Have you been denied housing or employment because of a background report?  Federal law, the Fair Credit Reporting Act, prohibits consumer reporting agencies from prohibiting users (such as prospective landlords) from sharing the background report with the potential tenant if the background report was used in whole or in part to make the decision.  15 U.S.C. 1681e(c).  Also, the Fair Credit Reporting Act requires, upon request, consumer reporting agencies to disclose all of the information in the consumer’s file to the consumer.  15 U.S.C. 1681g(a)(1).  If a consumer reporting agency fails to comply with the law, then the consumer may sue the agency for actual, statutory and punitive damages.  15 U.S.C. 1681n and o.

Recently, in Meyer v. National Tenant Network, Inc., Plaintiffs, Harold and Phyllis Meyer, sought employment and housing at Shorewood RV Park in September 2012. They were hired as assistant resident managers pending a background check. Shorewood purchased background reports from National Tenant Network allegedly for employment purposes. Harold Meyer’s report inaccurately reported three criminal sex offense records. Plaintiff is not a sex offender. The inaccuracies were caused by National Tenant Network when it mixed Harold Meyer’s consumer report with Charles Otis Meyer’s report and others.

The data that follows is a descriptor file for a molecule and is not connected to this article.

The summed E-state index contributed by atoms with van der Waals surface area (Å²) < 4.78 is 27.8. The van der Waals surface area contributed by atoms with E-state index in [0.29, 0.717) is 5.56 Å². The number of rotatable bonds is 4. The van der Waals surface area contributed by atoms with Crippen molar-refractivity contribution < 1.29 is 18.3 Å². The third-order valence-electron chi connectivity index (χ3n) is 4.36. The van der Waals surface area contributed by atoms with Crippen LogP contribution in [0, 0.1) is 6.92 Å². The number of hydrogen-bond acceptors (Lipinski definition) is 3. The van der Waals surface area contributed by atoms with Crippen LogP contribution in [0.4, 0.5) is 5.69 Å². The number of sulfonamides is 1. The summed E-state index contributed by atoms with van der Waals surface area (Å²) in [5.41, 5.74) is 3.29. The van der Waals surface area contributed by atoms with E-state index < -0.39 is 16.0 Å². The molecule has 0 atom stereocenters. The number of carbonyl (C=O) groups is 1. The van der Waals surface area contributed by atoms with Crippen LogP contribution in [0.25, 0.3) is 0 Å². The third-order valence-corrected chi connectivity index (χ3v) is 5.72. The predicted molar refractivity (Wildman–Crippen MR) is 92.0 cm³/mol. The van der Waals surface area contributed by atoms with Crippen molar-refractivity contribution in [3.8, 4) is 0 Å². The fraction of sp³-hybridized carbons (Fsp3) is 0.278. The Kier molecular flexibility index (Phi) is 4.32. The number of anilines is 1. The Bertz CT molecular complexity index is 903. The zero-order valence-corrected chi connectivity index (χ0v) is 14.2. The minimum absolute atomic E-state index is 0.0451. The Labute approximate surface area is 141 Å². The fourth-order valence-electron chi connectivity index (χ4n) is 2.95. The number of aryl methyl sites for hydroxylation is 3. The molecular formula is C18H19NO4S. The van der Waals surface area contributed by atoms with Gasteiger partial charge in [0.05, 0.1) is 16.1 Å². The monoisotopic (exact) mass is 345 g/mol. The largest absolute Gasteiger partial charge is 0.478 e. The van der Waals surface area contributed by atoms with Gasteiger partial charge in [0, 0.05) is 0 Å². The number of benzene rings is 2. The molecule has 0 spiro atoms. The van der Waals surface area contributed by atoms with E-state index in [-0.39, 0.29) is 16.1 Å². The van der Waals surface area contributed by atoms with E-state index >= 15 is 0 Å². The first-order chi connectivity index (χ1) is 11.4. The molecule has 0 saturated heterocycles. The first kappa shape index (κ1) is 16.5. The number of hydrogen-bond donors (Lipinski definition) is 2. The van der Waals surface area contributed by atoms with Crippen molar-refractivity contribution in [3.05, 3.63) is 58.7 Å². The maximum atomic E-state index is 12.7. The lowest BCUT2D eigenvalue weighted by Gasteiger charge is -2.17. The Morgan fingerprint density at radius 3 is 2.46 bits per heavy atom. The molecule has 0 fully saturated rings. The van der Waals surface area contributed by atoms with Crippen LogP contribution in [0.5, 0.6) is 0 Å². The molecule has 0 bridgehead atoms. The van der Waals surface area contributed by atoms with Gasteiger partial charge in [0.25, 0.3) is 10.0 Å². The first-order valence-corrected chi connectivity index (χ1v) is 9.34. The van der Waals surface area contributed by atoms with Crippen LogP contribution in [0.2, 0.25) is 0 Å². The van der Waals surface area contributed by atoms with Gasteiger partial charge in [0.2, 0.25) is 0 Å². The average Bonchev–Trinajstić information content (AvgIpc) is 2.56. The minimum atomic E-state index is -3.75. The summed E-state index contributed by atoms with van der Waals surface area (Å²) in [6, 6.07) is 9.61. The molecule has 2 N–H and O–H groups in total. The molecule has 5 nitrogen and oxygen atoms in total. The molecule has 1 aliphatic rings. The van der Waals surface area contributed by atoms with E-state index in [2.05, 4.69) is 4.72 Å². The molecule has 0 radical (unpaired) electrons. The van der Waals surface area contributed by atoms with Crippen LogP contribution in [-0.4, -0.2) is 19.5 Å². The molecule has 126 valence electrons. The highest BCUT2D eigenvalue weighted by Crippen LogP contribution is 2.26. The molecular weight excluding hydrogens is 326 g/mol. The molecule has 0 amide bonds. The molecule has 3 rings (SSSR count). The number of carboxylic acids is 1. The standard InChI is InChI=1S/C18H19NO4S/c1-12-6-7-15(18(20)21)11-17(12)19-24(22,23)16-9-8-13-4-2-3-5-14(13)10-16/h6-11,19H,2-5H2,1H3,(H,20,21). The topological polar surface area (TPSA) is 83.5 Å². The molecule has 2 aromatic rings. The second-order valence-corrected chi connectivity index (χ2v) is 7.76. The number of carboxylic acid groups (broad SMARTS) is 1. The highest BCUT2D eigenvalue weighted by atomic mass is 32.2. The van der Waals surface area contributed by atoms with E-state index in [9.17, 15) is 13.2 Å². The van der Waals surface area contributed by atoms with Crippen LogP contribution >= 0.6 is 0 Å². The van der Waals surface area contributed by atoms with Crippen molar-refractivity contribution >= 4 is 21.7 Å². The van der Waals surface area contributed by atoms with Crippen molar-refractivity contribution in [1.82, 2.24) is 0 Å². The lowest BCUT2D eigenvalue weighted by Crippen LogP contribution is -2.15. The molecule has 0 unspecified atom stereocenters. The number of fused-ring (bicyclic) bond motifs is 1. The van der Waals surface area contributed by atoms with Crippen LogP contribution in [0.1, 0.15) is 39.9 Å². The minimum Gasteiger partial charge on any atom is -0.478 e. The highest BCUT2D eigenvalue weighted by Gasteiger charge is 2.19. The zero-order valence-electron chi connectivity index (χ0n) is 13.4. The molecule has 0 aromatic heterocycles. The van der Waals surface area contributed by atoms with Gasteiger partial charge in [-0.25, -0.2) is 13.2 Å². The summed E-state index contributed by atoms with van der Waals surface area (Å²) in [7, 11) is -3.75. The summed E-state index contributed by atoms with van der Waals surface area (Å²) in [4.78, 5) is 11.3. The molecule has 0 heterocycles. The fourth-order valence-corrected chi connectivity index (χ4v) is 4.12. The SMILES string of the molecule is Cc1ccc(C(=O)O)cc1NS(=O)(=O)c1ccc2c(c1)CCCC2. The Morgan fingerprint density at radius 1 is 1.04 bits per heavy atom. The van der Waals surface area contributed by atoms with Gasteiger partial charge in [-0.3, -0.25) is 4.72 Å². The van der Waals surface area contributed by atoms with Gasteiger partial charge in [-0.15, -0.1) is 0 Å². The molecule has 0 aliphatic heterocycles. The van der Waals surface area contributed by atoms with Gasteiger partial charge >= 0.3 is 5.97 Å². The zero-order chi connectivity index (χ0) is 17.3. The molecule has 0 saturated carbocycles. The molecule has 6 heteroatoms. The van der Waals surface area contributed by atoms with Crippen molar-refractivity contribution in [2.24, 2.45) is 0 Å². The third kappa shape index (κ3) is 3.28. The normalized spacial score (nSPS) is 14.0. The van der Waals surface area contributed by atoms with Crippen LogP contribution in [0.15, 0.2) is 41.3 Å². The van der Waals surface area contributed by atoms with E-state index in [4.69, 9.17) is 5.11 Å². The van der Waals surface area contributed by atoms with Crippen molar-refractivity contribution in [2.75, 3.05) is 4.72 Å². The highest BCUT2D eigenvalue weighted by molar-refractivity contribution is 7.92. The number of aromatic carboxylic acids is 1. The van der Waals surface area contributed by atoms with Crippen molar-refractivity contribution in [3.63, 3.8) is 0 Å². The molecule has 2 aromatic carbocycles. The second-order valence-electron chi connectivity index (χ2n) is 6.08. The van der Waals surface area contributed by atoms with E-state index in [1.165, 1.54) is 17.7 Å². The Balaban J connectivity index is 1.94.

Based in whole or in part on the National Tenant Network background report, Shorewood based on the erroneous background report.  Plaintiffs requested copies of their background reports from National Tenant Network at least two times.  National Tenant Network did not provide Plaintiffs with copies of their files until they hired a lawyer and the lawyer requested the reports.  When National Tenant Network provided the Meyers with the reports, the background reports were incomplete.  National Tenant Network also directed the Meyers to contact Experian to get their complete reports. The reports were incomplete because they did not include anything about the alleged sex crimes.

The Meyers asked Shorewood for copies of the files. Shorewood refused to give Plaintiffs their files because they signed an Applicant Screening Authorization Form, required by National Tenant Network, which prohibited Shorewood from giving the background reports to them. Eventually, Shorewood provided the Meyers with the background reports (after a request from their attorney), but the background reports did not include all of the information from National Tenant Network.